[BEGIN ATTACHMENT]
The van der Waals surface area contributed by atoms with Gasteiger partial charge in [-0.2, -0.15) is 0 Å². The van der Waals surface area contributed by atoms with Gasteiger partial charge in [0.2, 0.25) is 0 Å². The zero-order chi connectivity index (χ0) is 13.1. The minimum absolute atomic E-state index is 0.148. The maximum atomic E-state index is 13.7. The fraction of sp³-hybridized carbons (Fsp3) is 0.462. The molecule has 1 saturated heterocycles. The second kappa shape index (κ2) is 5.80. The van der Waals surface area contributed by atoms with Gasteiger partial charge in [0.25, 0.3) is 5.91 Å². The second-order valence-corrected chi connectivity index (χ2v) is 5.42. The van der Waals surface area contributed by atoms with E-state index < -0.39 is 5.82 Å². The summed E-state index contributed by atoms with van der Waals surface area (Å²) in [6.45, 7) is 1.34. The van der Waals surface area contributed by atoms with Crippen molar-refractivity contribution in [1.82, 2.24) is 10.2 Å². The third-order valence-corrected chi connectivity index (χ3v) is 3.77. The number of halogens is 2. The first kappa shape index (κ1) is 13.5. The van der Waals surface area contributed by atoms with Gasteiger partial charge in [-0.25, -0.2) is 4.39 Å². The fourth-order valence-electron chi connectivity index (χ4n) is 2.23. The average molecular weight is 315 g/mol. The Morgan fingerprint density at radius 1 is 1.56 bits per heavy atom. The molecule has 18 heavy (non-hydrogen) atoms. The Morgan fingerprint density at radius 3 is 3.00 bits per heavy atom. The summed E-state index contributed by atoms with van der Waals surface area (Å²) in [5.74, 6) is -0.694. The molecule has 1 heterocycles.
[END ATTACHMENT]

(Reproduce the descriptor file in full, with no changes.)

The van der Waals surface area contributed by atoms with Gasteiger partial charge in [-0.2, -0.15) is 0 Å². The van der Waals surface area contributed by atoms with Gasteiger partial charge in [0.2, 0.25) is 0 Å². The zero-order chi connectivity index (χ0) is 13.1. The minimum absolute atomic E-state index is 0.148. The maximum atomic E-state index is 13.7. The fraction of sp³-hybridized carbons (Fsp3) is 0.462. The molecule has 1 saturated heterocycles. The second kappa shape index (κ2) is 5.80. The van der Waals surface area contributed by atoms with Gasteiger partial charge in [0.25, 0.3) is 5.91 Å². The second-order valence-corrected chi connectivity index (χ2v) is 5.42. The van der Waals surface area contributed by atoms with E-state index < -0.39 is 5.82 Å². The summed E-state index contributed by atoms with van der Waals surface area (Å²) in [6.45, 7) is 1.34. The van der Waals surface area contributed by atoms with Crippen molar-refractivity contribution in [1.82, 2.24) is 10.2 Å². The third-order valence-corrected chi connectivity index (χ3v) is 3.77. The number of halogens is 2. The first kappa shape index (κ1) is 13.5. The van der Waals surface area contributed by atoms with Gasteiger partial charge in [-0.25, -0.2) is 4.39 Å². The fourth-order valence-electron chi connectivity index (χ4n) is 2.23. The average molecular weight is 315 g/mol. The Morgan fingerprint density at radius 1 is 1.56 bits per heavy atom. The molecule has 18 heavy (non-hydrogen) atoms. The Morgan fingerprint density at radius 3 is 3.00 bits per heavy atom. The summed E-state index contributed by atoms with van der Waals surface area (Å²) in [5.74, 6) is -0.694. The molecule has 1 heterocycles.